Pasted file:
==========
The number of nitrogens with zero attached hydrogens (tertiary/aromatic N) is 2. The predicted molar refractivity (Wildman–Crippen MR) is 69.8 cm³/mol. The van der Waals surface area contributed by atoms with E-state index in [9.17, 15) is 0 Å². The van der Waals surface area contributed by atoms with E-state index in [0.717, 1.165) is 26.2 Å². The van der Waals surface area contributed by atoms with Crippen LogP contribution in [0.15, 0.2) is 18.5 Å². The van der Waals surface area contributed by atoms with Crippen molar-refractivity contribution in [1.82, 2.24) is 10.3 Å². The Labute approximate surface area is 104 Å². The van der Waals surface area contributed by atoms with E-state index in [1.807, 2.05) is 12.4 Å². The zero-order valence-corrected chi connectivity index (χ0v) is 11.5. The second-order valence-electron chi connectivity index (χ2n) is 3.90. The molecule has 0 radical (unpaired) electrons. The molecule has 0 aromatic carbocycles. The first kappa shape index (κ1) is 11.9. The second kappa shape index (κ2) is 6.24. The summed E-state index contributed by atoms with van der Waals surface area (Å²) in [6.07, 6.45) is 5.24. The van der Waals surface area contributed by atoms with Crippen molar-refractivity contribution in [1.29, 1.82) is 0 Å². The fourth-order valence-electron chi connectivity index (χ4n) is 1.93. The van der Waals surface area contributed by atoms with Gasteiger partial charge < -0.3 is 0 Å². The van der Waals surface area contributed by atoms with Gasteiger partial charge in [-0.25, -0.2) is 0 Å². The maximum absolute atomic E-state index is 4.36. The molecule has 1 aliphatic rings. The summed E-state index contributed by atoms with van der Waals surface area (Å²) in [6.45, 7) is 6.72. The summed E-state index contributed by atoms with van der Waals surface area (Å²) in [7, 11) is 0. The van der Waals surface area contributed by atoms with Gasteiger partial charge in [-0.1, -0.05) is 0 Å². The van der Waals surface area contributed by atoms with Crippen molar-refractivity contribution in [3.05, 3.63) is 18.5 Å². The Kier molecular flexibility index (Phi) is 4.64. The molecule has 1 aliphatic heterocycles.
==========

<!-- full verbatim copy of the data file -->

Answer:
The number of nitrogens with zero attached hydrogens (tertiary/aromatic N) is 2. The predicted molar refractivity (Wildman–Crippen MR) is 69.8 cm³/mol. The van der Waals surface area contributed by atoms with E-state index in [9.17, 15) is 0 Å². The van der Waals surface area contributed by atoms with E-state index in [0.717, 1.165) is 26.2 Å². The van der Waals surface area contributed by atoms with Crippen LogP contribution in [0.15, 0.2) is 18.5 Å². The van der Waals surface area contributed by atoms with Crippen molar-refractivity contribution in [1.82, 2.24) is 10.3 Å². The Labute approximate surface area is 104 Å². The van der Waals surface area contributed by atoms with E-state index in [1.807, 2.05) is 12.4 Å². The zero-order valence-corrected chi connectivity index (χ0v) is 11.5. The second-order valence-electron chi connectivity index (χ2n) is 3.90. The molecule has 0 radical (unpaired) electrons. The molecule has 0 aromatic carbocycles. The first kappa shape index (κ1) is 11.9. The second kappa shape index (κ2) is 6.24. The summed E-state index contributed by atoms with van der Waals surface area (Å²) in [6.07, 6.45) is 5.24. The van der Waals surface area contributed by atoms with Crippen molar-refractivity contribution in [1.29, 1.82) is 0 Å². The fourth-order valence-electron chi connectivity index (χ4n) is 1.93. The van der Waals surface area contributed by atoms with Gasteiger partial charge < -0.3 is 0 Å². The van der Waals surface area contributed by atoms with Gasteiger partial charge in [-0.25, -0.2) is 0 Å². The maximum absolute atomic E-state index is 4.36. The molecule has 1 aliphatic rings. The summed E-state index contributed by atoms with van der Waals surface area (Å²) in [6.45, 7) is 6.72. The summed E-state index contributed by atoms with van der Waals surface area (Å²) in [7, 11) is 0. The van der Waals surface area contributed by atoms with Gasteiger partial charge in [-0.1, -0.05) is 0 Å². The van der Waals surface area contributed by atoms with Crippen molar-refractivity contribution in [3.05, 3.63) is 18.5 Å². The Kier molecular flexibility index (Phi) is 4.64. The molecule has 1 aliphatic heterocycles.